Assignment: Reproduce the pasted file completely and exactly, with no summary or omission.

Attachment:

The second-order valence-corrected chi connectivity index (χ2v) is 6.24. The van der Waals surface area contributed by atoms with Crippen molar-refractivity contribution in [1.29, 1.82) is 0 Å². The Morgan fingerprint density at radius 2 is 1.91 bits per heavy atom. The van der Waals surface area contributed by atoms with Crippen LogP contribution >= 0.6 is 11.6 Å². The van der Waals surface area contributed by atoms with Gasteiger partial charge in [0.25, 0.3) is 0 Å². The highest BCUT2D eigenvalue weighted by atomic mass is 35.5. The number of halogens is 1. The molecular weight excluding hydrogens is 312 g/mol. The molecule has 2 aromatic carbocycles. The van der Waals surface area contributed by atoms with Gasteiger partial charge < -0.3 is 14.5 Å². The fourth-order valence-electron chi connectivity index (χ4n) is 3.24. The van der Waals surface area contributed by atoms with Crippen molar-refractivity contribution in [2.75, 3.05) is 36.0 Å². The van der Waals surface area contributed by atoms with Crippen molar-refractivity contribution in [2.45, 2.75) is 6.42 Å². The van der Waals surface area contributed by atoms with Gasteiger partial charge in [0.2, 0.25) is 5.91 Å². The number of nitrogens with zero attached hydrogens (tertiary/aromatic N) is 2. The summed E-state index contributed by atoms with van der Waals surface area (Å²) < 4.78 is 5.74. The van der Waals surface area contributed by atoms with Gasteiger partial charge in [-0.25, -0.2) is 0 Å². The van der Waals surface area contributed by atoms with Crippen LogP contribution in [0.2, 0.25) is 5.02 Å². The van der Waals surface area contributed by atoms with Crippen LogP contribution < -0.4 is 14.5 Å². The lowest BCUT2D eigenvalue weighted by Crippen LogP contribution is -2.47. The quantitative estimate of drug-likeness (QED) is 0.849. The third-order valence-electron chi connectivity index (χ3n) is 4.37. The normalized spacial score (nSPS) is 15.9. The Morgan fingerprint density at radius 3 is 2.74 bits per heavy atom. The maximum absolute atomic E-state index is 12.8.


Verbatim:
The second-order valence-corrected chi connectivity index (χ2v) is 6.24. The van der Waals surface area contributed by atoms with Crippen molar-refractivity contribution in [1.29, 1.82) is 0 Å². The Morgan fingerprint density at radius 2 is 1.91 bits per heavy atom. The van der Waals surface area contributed by atoms with Crippen LogP contribution >= 0.6 is 11.6 Å². The van der Waals surface area contributed by atoms with Gasteiger partial charge in [0.25, 0.3) is 0 Å². The highest BCUT2D eigenvalue weighted by atomic mass is 35.5. The number of halogens is 1. The molecular weight excluding hydrogens is 312 g/mol. The molecule has 2 aromatic carbocycles. The van der Waals surface area contributed by atoms with Gasteiger partial charge < -0.3 is 14.5 Å². The fourth-order valence-electron chi connectivity index (χ4n) is 3.24. The van der Waals surface area contributed by atoms with Crippen molar-refractivity contribution in [2.75, 3.05) is 36.0 Å². The van der Waals surface area contributed by atoms with Crippen molar-refractivity contribution in [2.45, 2.75) is 6.42 Å². The van der Waals surface area contributed by atoms with Gasteiger partial charge in [0.2, 0.25) is 5.91 Å². The number of nitrogens with zero attached hydrogens (tertiary/aromatic N) is 2. The summed E-state index contributed by atoms with van der Waals surface area (Å²) < 4.78 is 5.74. The van der Waals surface area contributed by atoms with Gasteiger partial charge in [-0.25, -0.2) is 0 Å². The van der Waals surface area contributed by atoms with Crippen LogP contribution in [0.2, 0.25) is 5.02 Å². The van der Waals surface area contributed by atoms with Crippen LogP contribution < -0.4 is 14.5 Å². The lowest BCUT2D eigenvalue weighted by Crippen LogP contribution is -2.47. The quantitative estimate of drug-likeness (QED) is 0.849. The third-order valence-electron chi connectivity index (χ3n) is 4.37. The normalized spacial score (nSPS) is 15.9. The Morgan fingerprint density at radius 3 is 2.74 bits per heavy atom. The maximum absolute atomic E-state index is 12.8.